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The distinguishing characteristic of this species is the leaves, which appear together like the fingers of a hand.
Origin and Habitat: Namaqualand to the southern Cape, Republic of South Africa.
Habitat and ecology: Oxalis flava grows on flats and lower slopes, often on sand. Reports from many parts of South Australia indicate that this species is spreading rapidly from cemeteries and gardens. It has already formed open paddock infestations near Port Lincoln.
Oxalis flava L.
Sp. Pl. 433 1753.
- Oxalis flava L.
- Acetosella flava (L.) Kuntze
- Oxalis flabellifolia Jacq.
- Acetosella flabellifolia (Jacq.) Kuntze
- Oxalis flava var. pectinata (Jacq.) Sond.
- Oxalis pectinata Jacq.
- Oxalis lupinifolia Jacq.
- Acetosella lupinifolia (Jacq.) Kuntze
ENGLISH: Narrow finger-leaved Cape Wood-sorrel, Yellow Wood Sorrel, Yellow Oxalis, Soursob
AFRIKAANS (Afrikaans): Bobbejaanuintjie, Bobbejaansuring, Vingersuring
Description: Oxalis flava is a stemless perennial with the leaves in a tuft at soil level often not fully expanded at flowering, hairless, leathery and greyish, with large brown stipules, divided into 2-12 narrow to elliptical, folded leaflets. When the leaflets are closed the foliage has a very distinct appearance from that which it has when these unfold. It bears large trumpet-shaped flowers of white, yellow, or sometimes pale lilac, only one on each stalk. This species is autumn blooming. Oxalis flava is very variable with many different varieties or forms often referred as a species-complex.
Bulb: Bulb ovate, about 1-3 cm broad ovate consisting of a smooth, crustaceously membranous covering and a white kernel of the consistence of an almond. When young, the bulbs of Oxalis flava are pink and round.
Stem: Very short mostly underground or more or less elevated above the ground, scaly.
Leaves: 5 or more terminal in a tuft at soil level, palmately arranged, leathery, slightly succulent, smooth and greyish-green, with large brown stipules. Petiole 2.5-5 cm long, thick, compressed, terete, mostly reddish, 2.5-10 cm long, channelled. Leaflets (2-)5-9(-12), oblong-linear, linear to elliptical, channelled-connivent, each at first folded lengthwise, then expanded, obtuse or acute, with a small point, minutely dotted paler at the under side, 1.5-5 cm long about 2-6 mm broad.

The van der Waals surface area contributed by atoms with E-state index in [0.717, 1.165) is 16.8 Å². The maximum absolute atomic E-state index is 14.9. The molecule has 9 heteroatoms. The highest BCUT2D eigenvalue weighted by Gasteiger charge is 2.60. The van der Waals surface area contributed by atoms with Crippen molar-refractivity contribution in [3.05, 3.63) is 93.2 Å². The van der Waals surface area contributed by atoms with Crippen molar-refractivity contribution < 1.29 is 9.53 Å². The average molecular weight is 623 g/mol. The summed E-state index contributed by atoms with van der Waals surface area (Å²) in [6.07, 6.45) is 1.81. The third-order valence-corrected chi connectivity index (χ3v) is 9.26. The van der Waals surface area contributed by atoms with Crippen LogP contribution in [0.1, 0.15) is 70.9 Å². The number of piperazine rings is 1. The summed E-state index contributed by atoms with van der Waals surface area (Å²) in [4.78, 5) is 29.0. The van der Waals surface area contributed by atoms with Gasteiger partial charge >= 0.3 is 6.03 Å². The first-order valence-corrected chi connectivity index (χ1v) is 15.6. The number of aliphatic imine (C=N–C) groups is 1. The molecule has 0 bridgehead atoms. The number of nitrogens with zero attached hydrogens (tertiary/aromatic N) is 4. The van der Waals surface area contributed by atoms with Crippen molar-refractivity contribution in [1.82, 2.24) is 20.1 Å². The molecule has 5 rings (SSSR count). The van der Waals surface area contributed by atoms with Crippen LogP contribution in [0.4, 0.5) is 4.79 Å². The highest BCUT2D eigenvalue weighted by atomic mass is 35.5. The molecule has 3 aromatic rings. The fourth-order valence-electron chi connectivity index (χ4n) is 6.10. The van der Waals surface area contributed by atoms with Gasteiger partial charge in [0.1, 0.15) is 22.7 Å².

Inflorescences: Peduncles several, slender, equalling or excelling the petioles, jointed at the base, one-flowered, having two small bractes placed alternately near its top.
Flowers: Flower single on a the scape deep or yellow, white, rosy-pink, lilac or purple on the outer margin. Sepals equal, oblong, acute or obtuse, often callous-tipped, glabrous or ciliate, 4–5 times shorter than the corolla. Corolla. Filaments connected at the base, inner ones denticulate, sprinkled with short capitate hairs, from which the small teeth are free: outer ones thickly covered by the same kind of pubescence as the inner. Styles very short pubescent underneath smooth above
Bibliography: Major references and further lectures
1) W. Sonder “Flora Capensis”, Vol 1, 1894
2) Sydenham Teast Edwards, John Lindley “The Botanical register: consisting of coloured figures of exotic plants”, Volume 2 1816
3) John Manning, Colin Paterson-Jones “Field Guide to Fynbos” Struik, 2007
4) Journal of Agriculture, South Australia, Volume 70 Department of Agriculture, 1966
5) Pauline Bohnen “Flowering plants of the Southern Cape” Still Bay Trust, 1986
6) Pacific Bulb Society “Oxalis flava” web: <http://www.pacificbulbsociety.org/pbswiki/index.php/Oxalis_flava>
Oxalis flava Photo by: © Plantemania
Oxalis flava a thin leafed form. Photo by: © Plantemania
Oxalis flava pink flowered form. Photo by: © Plantemania
Oxalis flava Photo by: © Plantemania
Cultivation and Propagation: This is a winter/spring-grower, but can grow all year. It responds well to cultivation, making a superb, well-packed display of flowers in a pot or pan, under frost-free or alpine house conditions, in a loam-based compost.
Reproduction: Seeds. These are produced in the typical explosive capsules of this genus that ensures the seeds are dispersed up to a few metres from the parent.
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